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18 The Molecular Mechanism of trp Repression

Paul B. Sigler


Transcription of the trp biosynthetic operons in enteric bacteria is controlled mainly by an allosterically regulated repressor. High-resolution crystallography combined with genetics, in vitro mutagenesis, and physico-biochemical methods have defined the molecular mechanism in detailed chemical terms. The inactive trp aporepressor is converted to the active repressor by binding the corepressor, L-tryptophan. The chain of stereochemical events that underlies this transition have been identified. For the repressor to form an operator-specific binding surface, the corepressor must bind with severe torsional strain. This is achieved by strong, specific binding sites for indole and α-amino moieties, thereby ensuring that L-tryptophan will be the only amino acid or indole derivative that will serve as a corepressor. Operator binding employs stereo-specific, water-mediated hydrogen bonds between the protein’s recognition surface and the identity elements of the DNA. These water molecules are firmly fixed to the protein even in the absence of DNA. Significant deformation of the DNA contributes to the creation of the specific protein-DNA interface. This deformability may be sequence-dependent; if so, this would imply an “indirect readout” of the operator sequence.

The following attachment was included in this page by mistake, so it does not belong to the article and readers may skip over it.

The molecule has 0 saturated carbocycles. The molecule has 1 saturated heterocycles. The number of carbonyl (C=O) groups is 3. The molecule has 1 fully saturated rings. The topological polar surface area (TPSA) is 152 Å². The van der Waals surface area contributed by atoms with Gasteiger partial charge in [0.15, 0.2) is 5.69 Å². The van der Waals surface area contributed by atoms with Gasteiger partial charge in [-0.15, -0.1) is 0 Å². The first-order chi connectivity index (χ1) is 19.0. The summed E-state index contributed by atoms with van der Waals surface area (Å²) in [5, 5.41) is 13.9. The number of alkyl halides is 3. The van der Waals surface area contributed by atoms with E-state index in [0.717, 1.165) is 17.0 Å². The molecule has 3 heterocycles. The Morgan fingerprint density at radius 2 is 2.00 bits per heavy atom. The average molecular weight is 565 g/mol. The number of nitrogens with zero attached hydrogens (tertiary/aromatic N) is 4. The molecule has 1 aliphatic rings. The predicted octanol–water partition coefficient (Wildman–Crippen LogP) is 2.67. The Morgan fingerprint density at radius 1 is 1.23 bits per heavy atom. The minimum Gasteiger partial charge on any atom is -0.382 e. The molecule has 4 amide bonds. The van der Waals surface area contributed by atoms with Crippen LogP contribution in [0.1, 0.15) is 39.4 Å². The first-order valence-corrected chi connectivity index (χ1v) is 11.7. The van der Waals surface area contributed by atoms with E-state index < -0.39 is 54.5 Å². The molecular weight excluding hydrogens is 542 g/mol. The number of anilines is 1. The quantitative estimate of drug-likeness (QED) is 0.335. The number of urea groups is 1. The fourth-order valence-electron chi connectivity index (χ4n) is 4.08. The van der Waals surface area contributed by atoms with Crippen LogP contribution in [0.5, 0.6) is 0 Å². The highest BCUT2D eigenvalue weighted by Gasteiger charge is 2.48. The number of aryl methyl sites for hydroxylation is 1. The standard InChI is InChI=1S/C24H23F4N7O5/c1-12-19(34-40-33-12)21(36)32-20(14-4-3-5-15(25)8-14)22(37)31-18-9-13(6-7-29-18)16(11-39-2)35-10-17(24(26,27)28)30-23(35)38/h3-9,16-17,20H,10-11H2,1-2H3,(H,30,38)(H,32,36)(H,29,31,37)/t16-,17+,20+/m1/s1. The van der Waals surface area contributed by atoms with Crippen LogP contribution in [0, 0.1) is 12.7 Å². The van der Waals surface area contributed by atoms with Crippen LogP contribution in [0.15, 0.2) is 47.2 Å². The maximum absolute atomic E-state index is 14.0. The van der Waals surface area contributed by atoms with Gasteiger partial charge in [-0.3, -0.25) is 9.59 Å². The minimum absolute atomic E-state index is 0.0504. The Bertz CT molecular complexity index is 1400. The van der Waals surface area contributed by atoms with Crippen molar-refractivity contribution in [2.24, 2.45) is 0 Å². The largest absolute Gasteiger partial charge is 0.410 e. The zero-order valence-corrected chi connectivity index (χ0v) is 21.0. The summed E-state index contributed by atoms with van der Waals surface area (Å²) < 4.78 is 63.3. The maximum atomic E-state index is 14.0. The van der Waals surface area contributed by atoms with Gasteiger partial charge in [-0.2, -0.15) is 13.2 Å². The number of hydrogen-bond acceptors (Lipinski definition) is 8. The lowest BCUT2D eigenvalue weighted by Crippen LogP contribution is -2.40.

In this paper, I describe the detailed molecular mechanism of the trp repressor/operator system. Special interest in this system stems from several sources. First, it is an example of an allosterically modulated transcriptional regulator; that is, the protein’s function is regulated by a small effector molecule working through a simple negative feedback

As with most synthetic systems, the regulatory ligand is the end product of the regulated pathway. Here the...

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